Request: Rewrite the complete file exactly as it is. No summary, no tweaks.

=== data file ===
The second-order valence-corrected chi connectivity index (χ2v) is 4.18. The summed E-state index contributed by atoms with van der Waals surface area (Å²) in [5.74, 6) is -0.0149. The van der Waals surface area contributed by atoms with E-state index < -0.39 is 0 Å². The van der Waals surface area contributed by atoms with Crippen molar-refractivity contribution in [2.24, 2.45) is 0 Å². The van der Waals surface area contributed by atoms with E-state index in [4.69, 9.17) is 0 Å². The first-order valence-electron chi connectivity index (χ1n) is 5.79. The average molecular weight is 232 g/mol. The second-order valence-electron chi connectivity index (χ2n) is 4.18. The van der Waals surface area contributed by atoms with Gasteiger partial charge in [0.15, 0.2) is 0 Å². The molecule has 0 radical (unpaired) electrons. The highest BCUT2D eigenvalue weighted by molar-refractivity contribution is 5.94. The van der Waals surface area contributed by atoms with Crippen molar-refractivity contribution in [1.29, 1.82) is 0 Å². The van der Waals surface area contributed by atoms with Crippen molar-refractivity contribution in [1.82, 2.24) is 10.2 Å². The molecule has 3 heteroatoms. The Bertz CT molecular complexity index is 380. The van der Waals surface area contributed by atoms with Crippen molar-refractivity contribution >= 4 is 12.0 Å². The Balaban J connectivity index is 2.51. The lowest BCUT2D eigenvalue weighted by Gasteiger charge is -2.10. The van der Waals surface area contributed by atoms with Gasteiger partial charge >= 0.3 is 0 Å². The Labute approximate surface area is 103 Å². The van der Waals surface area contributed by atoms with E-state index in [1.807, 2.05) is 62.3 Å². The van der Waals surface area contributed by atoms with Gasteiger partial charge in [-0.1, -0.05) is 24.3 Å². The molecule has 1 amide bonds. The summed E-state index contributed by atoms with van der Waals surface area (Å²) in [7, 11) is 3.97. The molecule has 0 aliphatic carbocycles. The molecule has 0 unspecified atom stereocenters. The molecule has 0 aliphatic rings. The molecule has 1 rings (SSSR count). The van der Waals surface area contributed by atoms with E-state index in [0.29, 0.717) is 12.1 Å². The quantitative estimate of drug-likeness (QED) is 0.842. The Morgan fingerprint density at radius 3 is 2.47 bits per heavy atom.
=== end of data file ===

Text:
The second-order valence-corrected chi connectivity index (χ2v) is 4.18. The summed E-state index contributed by atoms with van der Waals surface area (Å²) in [5.74, 6) is -0.0149. The van der Waals surface area contributed by atoms with E-state index < -0.39 is 0 Å². The van der Waals surface area contributed by atoms with Crippen molar-refractivity contribution in [2.24, 2.45) is 0 Å². The van der Waals surface area contributed by atoms with E-state index in [4.69, 9.17) is 0 Å². The first-order valence-electron chi connectivity index (χ1n) is 5.79. The average molecular weight is 232 g/mol. The second-order valence-electron chi connectivity index (χ2n) is 4.18. The van der Waals surface area contributed by atoms with Gasteiger partial charge in [0.15, 0.2) is 0 Å². The molecule has 0 radical (unpaired) electrons. The highest BCUT2D eigenvalue weighted by molar-refractivity contribution is 5.94. The van der Waals surface area contributed by atoms with Crippen molar-refractivity contribution in [1.29, 1.82) is 0 Å². The van der Waals surface area contributed by atoms with Crippen molar-refractivity contribution in [1.82, 2.24) is 10.2 Å². The molecule has 3 heteroatoms. The Bertz CT molecular complexity index is 380. The van der Waals surface area contributed by atoms with Crippen molar-refractivity contribution >= 4 is 12.0 Å². The Balaban J connectivity index is 2.51. The lowest BCUT2D eigenvalue weighted by Gasteiger charge is -2.10. The van der Waals surface area contributed by atoms with Gasteiger partial charge >= 0.3 is 0 Å². The Labute approximate surface area is 103 Å². The van der Waals surface area contributed by atoms with E-state index in [1.807, 2.05) is 62.3 Å². The van der Waals surface area contributed by atoms with Gasteiger partial charge in [-0.1, -0.05) is 24.3 Å². The molecule has 1 amide bonds. The summed E-state index contributed by atoms with van der Waals surface area (Å²) in [7, 11) is 3.97. The molecule has 0 aliphatic carbocycles. The molecule has 0 unspecified atom stereocenters. The molecule has 0 aliphatic rings. The molecule has 1 rings (SSSR count). The van der Waals surface area contributed by atoms with E-state index in [0.29, 0.717) is 12.1 Å². The quantitative estimate of drug-likeness (QED) is 0.842. The Morgan fingerprint density at radius 3 is 2.47 bits per heavy atom.